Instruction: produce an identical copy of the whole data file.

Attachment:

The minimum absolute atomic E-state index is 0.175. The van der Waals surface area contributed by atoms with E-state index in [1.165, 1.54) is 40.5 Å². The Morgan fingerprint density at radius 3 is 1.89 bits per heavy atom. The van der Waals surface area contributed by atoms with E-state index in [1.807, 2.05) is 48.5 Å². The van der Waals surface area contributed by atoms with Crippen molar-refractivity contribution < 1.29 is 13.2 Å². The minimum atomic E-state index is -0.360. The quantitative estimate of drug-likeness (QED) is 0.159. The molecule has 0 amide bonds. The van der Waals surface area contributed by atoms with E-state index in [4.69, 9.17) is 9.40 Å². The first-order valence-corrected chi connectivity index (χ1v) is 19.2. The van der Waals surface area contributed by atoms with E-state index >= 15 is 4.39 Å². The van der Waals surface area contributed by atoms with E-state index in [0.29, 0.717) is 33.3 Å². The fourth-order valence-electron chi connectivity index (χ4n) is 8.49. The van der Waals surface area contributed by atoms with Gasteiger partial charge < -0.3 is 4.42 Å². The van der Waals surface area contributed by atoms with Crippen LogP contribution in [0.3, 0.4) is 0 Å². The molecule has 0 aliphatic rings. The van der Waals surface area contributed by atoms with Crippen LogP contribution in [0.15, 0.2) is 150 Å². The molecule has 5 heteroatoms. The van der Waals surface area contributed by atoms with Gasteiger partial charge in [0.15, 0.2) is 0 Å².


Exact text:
The minimum absolute atomic E-state index is 0.175. The van der Waals surface area contributed by atoms with E-state index in [1.165, 1.54) is 40.5 Å². The Morgan fingerprint density at radius 3 is 1.89 bits per heavy atom. The van der Waals surface area contributed by atoms with E-state index in [1.807, 2.05) is 48.5 Å². The van der Waals surface area contributed by atoms with Crippen molar-refractivity contribution < 1.29 is 13.2 Å². The minimum atomic E-state index is -0.360. The quantitative estimate of drug-likeness (QED) is 0.159. The molecule has 0 amide bonds. The van der Waals surface area contributed by atoms with E-state index in [4.69, 9.17) is 9.40 Å². The first-order valence-corrected chi connectivity index (χ1v) is 19.2. The van der Waals surface area contributed by atoms with E-state index >= 15 is 4.39 Å². The van der Waals surface area contributed by atoms with E-state index in [0.29, 0.717) is 33.3 Å². The fourth-order valence-electron chi connectivity index (χ4n) is 8.49. The van der Waals surface area contributed by atoms with Gasteiger partial charge < -0.3 is 4.42 Å². The van der Waals surface area contributed by atoms with Crippen LogP contribution in [0.3, 0.4) is 0 Å². The molecule has 0 aliphatic rings. The van der Waals surface area contributed by atoms with Crippen LogP contribution in [0.15, 0.2) is 150 Å². The molecule has 5 heteroatoms. The van der Waals surface area contributed by atoms with Gasteiger partial charge in [0.15, 0.2) is 0 Å².